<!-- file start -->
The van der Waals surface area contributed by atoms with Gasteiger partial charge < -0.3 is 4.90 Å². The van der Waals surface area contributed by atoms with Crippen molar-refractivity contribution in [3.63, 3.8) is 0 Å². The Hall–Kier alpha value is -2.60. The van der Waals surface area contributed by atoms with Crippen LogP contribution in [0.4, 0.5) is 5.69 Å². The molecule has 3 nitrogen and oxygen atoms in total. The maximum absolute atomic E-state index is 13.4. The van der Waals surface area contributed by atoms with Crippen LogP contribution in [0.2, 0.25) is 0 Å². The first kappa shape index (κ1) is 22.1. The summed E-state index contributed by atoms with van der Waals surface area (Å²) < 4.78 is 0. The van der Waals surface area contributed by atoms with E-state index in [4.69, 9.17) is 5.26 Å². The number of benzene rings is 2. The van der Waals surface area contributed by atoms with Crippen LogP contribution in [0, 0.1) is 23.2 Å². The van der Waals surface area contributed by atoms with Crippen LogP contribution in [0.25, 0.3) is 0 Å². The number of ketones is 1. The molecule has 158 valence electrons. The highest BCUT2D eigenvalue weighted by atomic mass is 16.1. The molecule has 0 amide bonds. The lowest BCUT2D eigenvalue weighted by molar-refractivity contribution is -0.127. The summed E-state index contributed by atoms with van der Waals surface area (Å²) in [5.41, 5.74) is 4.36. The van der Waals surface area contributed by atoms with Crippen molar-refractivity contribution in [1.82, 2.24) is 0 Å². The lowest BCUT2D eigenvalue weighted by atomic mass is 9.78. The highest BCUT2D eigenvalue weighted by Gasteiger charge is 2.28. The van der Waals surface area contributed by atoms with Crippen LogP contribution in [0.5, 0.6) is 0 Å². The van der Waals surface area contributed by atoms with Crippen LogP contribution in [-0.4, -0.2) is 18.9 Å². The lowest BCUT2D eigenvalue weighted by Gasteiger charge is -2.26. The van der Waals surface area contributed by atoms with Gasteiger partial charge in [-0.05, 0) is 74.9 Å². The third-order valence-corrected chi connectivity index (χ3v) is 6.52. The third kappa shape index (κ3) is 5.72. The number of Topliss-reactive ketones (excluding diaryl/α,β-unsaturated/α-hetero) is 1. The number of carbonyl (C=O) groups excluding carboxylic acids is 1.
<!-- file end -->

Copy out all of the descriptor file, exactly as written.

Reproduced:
The van der Waals surface area contributed by atoms with Gasteiger partial charge < -0.3 is 4.90 Å². The van der Waals surface area contributed by atoms with Crippen molar-refractivity contribution in [3.63, 3.8) is 0 Å². The Hall–Kier alpha value is -2.60. The van der Waals surface area contributed by atoms with Crippen LogP contribution in [0.4, 0.5) is 5.69 Å². The molecule has 3 nitrogen and oxygen atoms in total. The maximum absolute atomic E-state index is 13.4. The van der Waals surface area contributed by atoms with Crippen LogP contribution in [0.2, 0.25) is 0 Å². The first kappa shape index (κ1) is 22.1. The summed E-state index contributed by atoms with van der Waals surface area (Å²) < 4.78 is 0. The van der Waals surface area contributed by atoms with E-state index in [4.69, 9.17) is 5.26 Å². The number of benzene rings is 2. The van der Waals surface area contributed by atoms with Crippen LogP contribution in [0, 0.1) is 23.2 Å². The van der Waals surface area contributed by atoms with Crippen LogP contribution in [0.25, 0.3) is 0 Å². The number of ketones is 1. The molecule has 158 valence electrons. The highest BCUT2D eigenvalue weighted by atomic mass is 16.1. The molecule has 0 amide bonds. The lowest BCUT2D eigenvalue weighted by molar-refractivity contribution is -0.127. The summed E-state index contributed by atoms with van der Waals surface area (Å²) in [5.41, 5.74) is 4.36. The van der Waals surface area contributed by atoms with Crippen molar-refractivity contribution in [1.82, 2.24) is 0 Å². The lowest BCUT2D eigenvalue weighted by atomic mass is 9.78. The highest BCUT2D eigenvalue weighted by Gasteiger charge is 2.28. The van der Waals surface area contributed by atoms with Crippen LogP contribution in [0.5, 0.6) is 0 Å². The van der Waals surface area contributed by atoms with Crippen LogP contribution in [-0.4, -0.2) is 18.9 Å². The lowest BCUT2D eigenvalue weighted by Gasteiger charge is -2.26. The van der Waals surface area contributed by atoms with Gasteiger partial charge in [-0.05, 0) is 74.9 Å². The third-order valence-corrected chi connectivity index (χ3v) is 6.52. The third kappa shape index (κ3) is 5.72. The number of Topliss-reactive ketones (excluding diaryl/α,β-unsaturated/α-hetero) is 1. The number of carbonyl (C=O) groups excluding carboxylic acids is 1.